John raised his eyebrows. 'But that is what we are going to do?'

'Yes, despite the fact that surf running accross the entrance is not uncommon and the deep water channel moves continually. In the end, the Prince attacked their captains on their weakest point, their professional pride! He threw down the gauntlet. He offered to take the Sally first through the channel, and to take control during the passage.' He raised his brow. 'We are going into the Bay of Arcachon, come what may! '

Extract from The Eagle of Carcassone -- Chapter 24-- A Real GoddessNo need to buy a Kindle. Read it on your computer or tablet

John Stanley - 22 July 1355

An hour later John walked with Ximene close to the river along the valley below St Feriole. It was the very essence of a summer’s day. The sun was fierce but in the shadow of the trees, it was cool and fragrant. The trees and shrubs along the riverbank hid their progress, from the Château, from St Feriole.

Eventually they reached a point where John thought it was safe to emerge from cover. To his satisfaction the stream extended into a pool with a sandy beach, shaded by trees. Where the stream entered the pool there was a flat grassy area, almost circular. Behind this, the bulk of two mountain ridges provided a splendid backdrop. He looked around once more ‘Not just a good training ground but a great training ground. If the Greek heroes knew about this they might be tempted to join me, to train with me’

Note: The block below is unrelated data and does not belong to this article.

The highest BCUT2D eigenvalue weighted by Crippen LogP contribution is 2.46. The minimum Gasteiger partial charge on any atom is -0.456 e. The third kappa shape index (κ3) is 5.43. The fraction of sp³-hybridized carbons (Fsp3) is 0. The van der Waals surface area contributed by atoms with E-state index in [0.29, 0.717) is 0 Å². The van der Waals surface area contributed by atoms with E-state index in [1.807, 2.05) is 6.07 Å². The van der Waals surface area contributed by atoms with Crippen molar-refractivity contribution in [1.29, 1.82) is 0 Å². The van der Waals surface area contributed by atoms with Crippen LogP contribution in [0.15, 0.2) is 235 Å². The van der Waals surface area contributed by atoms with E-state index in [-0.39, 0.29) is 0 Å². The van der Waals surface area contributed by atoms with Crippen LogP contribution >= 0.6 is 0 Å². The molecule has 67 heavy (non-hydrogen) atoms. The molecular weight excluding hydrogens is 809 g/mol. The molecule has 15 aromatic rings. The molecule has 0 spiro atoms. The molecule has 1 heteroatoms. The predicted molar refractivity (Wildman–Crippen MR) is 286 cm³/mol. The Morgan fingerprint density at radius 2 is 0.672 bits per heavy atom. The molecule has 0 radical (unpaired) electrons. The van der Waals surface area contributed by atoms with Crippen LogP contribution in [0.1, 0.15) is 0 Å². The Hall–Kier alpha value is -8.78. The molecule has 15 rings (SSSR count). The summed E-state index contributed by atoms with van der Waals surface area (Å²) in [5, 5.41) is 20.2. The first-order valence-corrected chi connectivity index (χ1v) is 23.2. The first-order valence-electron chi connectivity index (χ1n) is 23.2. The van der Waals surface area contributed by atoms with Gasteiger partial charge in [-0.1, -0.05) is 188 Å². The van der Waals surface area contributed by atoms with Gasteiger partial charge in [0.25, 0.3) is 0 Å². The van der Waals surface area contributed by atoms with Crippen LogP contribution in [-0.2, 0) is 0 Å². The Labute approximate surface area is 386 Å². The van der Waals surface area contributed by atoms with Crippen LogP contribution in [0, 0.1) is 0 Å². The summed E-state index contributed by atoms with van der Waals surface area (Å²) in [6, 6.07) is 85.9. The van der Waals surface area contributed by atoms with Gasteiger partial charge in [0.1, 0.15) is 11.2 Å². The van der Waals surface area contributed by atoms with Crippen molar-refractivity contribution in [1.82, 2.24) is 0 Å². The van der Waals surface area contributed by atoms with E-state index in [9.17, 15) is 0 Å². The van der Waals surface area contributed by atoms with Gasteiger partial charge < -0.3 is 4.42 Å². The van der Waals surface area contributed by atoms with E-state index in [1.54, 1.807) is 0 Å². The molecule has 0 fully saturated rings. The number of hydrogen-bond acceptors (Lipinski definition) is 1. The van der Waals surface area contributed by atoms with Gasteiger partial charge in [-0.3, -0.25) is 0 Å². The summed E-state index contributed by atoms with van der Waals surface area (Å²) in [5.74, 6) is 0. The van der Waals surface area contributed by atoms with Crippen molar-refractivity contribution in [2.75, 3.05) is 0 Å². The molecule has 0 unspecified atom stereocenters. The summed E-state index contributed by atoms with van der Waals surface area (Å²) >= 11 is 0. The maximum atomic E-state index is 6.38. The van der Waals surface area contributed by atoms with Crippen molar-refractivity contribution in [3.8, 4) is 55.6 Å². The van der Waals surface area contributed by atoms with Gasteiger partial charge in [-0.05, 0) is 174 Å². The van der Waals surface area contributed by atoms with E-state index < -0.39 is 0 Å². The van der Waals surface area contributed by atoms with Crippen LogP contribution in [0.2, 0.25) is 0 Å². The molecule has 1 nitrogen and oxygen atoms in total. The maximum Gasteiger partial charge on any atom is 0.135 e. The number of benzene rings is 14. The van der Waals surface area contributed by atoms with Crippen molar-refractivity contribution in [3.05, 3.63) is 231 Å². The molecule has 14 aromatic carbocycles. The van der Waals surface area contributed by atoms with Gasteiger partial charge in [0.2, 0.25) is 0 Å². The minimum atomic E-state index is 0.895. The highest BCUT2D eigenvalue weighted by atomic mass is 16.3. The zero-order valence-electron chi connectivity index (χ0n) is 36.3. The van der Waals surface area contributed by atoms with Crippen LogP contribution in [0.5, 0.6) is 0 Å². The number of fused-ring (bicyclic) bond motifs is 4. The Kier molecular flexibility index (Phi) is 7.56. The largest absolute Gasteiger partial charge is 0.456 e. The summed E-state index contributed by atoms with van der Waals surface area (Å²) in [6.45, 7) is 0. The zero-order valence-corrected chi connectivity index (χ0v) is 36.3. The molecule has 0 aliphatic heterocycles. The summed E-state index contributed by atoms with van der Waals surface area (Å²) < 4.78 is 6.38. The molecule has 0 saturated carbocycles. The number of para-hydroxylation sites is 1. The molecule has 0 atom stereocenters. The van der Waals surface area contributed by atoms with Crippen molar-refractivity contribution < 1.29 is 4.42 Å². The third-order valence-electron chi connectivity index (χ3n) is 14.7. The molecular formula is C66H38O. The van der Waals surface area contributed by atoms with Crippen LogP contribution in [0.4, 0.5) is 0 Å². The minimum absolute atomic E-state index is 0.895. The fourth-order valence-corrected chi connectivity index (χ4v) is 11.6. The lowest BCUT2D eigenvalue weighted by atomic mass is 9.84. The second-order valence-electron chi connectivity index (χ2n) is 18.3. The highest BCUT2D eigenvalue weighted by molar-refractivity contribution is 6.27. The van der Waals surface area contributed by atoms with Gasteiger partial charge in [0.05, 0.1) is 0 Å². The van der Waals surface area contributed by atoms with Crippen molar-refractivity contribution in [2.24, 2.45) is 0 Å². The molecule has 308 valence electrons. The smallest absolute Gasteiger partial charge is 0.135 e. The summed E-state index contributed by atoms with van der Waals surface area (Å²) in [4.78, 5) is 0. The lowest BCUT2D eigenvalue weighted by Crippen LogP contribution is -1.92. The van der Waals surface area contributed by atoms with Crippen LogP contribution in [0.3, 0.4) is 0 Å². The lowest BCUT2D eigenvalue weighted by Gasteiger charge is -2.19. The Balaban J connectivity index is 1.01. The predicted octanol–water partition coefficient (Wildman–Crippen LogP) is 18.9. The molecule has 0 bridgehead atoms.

Ximene laughed out loud. He turned to look at her. She had removed her outer clothes and was wearing a white chemise, cut short so that it barely reached her knees. Around her waist, she wore a plaited leather belt, obviously fashioned from the multitude of leather straps to be found in the tackle room.

She ran her hands down over her breasts. ‘When you were unconscious I heard you muttering about gods and goddesses, so  I have decided that from now on, for you, I will be the goddess.’

The Prisoner of FoixVol 1 of the series—The Treasure of Trencavel

Aquitaine, an English possession, is in crisis. It is under threat from neighbouring nations and internal dissension.

The Black Prince, King Edward III’s eldest son has been given the task of taking command in Aquitaine.

Suddenly there is an opportunity. Ximene Trencavel is the heiress to the lands of Occitan, to the east of Aquitaine: lands controlled by the Franks. Ximene wants independence, both for herself and for Occitan.

A union between Aquitaine and Occitan would be mutually beneficial. The Black Prince undertakes a secret journey to meet Ximene to negotiate a marriage contract. It is, however, a marriage neither of them really wants.

Meanwhile, the  Franks plot to murder Ximene to prevent ,not just the marriage, but any kind of union between England and Occitan.

The Eagle Of CarcassonneVol II of the series—The Treasure of Trencavel

The loose alliance between Ximene Trencavel and the Black Prince is under threat.

The Prince invades Occitan, to show his support for Ximene but it becomes an invasion which creates more problems than it solves.

The Prince has fallen hopelessly in love with Joan of Kent and Joan is now determined to marry him and become the next Queen of England.

Joan is therefore  determined to convince Ximene that she should not marry the Prince.

Part of her strategy is to encourage Ximene’s relationship with John Stanley—one of the Princes bodyguards—not an easy task as both John and Ximene have doubts about their compatibility.

However, John is grievously injured in a battle and Ximene commits herself to nurse him back to health.